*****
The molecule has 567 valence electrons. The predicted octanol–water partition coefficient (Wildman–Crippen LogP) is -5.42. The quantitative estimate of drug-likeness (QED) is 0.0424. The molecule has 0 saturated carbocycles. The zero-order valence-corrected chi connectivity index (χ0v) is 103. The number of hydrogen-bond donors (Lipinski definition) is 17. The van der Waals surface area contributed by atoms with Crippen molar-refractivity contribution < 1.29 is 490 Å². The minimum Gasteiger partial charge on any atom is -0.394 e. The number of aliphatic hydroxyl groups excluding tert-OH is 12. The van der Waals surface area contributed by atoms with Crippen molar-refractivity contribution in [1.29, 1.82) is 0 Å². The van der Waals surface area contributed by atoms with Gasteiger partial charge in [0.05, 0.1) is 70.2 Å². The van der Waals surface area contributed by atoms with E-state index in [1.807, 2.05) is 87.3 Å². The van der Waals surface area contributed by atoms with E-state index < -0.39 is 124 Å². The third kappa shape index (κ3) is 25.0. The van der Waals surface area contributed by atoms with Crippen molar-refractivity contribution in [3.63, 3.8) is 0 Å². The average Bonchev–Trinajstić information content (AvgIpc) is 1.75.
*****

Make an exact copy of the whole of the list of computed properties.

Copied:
The molecule has 567 valence electrons. The predicted octanol–water partition coefficient (Wildman–Crippen LogP) is -5.42. The quantitative estimate of drug-likeness (QED) is 0.0424. The molecule has 0 saturated carbocycles. The zero-order valence-corrected chi connectivity index (χ0v) is 103. The number of hydrogen-bond donors (Lipinski definition) is 17. The van der Waals surface area contributed by atoms with Crippen molar-refractivity contribution < 1.29 is 490 Å². The minimum Gasteiger partial charge on any atom is -0.394 e. The number of aliphatic hydroxyl groups excluding tert-OH is 12. The van der Waals surface area contributed by atoms with Crippen molar-refractivity contribution in [1.29, 1.82) is 0 Å². The van der Waals surface area contributed by atoms with Gasteiger partial charge in [0.05, 0.1) is 70.2 Å². The van der Waals surface area contributed by atoms with E-state index in [1.807, 2.05) is 87.3 Å². The van der Waals surface area contributed by atoms with E-state index < -0.39 is 124 Å². The third kappa shape index (κ3) is 25.0. The van der Waals surface area contributed by atoms with Crippen molar-refractivity contribution in [3.63, 3.8) is 0 Å². The average Bonchev–Trinajstić information content (AvgIpc) is 1.75.